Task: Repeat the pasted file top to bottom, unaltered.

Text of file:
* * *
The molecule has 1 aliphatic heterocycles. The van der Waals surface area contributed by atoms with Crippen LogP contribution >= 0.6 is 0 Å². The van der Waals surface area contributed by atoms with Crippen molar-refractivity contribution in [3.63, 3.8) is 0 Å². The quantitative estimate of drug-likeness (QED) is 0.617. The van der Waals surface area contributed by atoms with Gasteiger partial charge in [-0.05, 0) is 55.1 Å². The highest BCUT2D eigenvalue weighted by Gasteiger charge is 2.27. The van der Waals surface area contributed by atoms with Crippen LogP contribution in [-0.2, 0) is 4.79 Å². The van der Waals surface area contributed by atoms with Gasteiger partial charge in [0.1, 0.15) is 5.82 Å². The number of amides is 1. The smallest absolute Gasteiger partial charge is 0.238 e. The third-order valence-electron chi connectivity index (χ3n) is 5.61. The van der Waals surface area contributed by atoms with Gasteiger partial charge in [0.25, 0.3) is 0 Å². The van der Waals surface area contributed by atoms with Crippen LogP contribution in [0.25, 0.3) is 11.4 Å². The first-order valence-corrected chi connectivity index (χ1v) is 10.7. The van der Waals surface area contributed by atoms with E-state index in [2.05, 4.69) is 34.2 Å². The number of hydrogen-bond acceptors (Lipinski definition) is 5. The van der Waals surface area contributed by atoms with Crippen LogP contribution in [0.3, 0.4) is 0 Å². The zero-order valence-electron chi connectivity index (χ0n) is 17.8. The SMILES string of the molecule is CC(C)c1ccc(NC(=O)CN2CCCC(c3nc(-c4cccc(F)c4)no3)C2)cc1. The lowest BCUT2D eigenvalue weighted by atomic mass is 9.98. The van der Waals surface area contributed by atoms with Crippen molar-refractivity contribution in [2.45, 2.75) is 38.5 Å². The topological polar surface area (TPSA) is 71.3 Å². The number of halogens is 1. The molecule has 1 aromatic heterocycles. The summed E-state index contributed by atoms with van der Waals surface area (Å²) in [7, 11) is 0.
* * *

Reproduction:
The molecule has 1 aliphatic heterocycles. The van der Waals surface area contributed by atoms with Crippen LogP contribution >= 0.6 is 0 Å². The van der Waals surface area contributed by atoms with Crippen molar-refractivity contribution in [3.63, 3.8) is 0 Å². The quantitative estimate of drug-likeness (QED) is 0.617. The van der Waals surface area contributed by atoms with Gasteiger partial charge in [-0.05, 0) is 55.1 Å². The highest BCUT2D eigenvalue weighted by Gasteiger charge is 2.27. The van der Waals surface area contributed by atoms with Crippen LogP contribution in [-0.2, 0) is 4.79 Å². The van der Waals surface area contributed by atoms with Gasteiger partial charge in [0.1, 0.15) is 5.82 Å². The number of amides is 1. The smallest absolute Gasteiger partial charge is 0.238 e. The third-order valence-electron chi connectivity index (χ3n) is 5.61. The van der Waals surface area contributed by atoms with Gasteiger partial charge in [0.25, 0.3) is 0 Å². The van der Waals surface area contributed by atoms with Crippen LogP contribution in [0.25, 0.3) is 11.4 Å². The first-order valence-corrected chi connectivity index (χ1v) is 10.7. The van der Waals surface area contributed by atoms with E-state index in [2.05, 4.69) is 34.2 Å². The number of hydrogen-bond acceptors (Lipinski definition) is 5. The van der Waals surface area contributed by atoms with Crippen LogP contribution in [0.3, 0.4) is 0 Å². The zero-order valence-electron chi connectivity index (χ0n) is 17.8. The SMILES string of the molecule is CC(C)c1ccc(NC(=O)CN2CCCC(c3nc(-c4cccc(F)c4)no3)C2)cc1. The lowest BCUT2D eigenvalue weighted by atomic mass is 9.98. The van der Waals surface area contributed by atoms with Crippen molar-refractivity contribution in [2.45, 2.75) is 38.5 Å². The topological polar surface area (TPSA) is 71.3 Å². The number of halogens is 1. The molecule has 1 aromatic heterocycles. The summed E-state index contributed by atoms with van der Waals surface area (Å²) in [7, 11) is 0.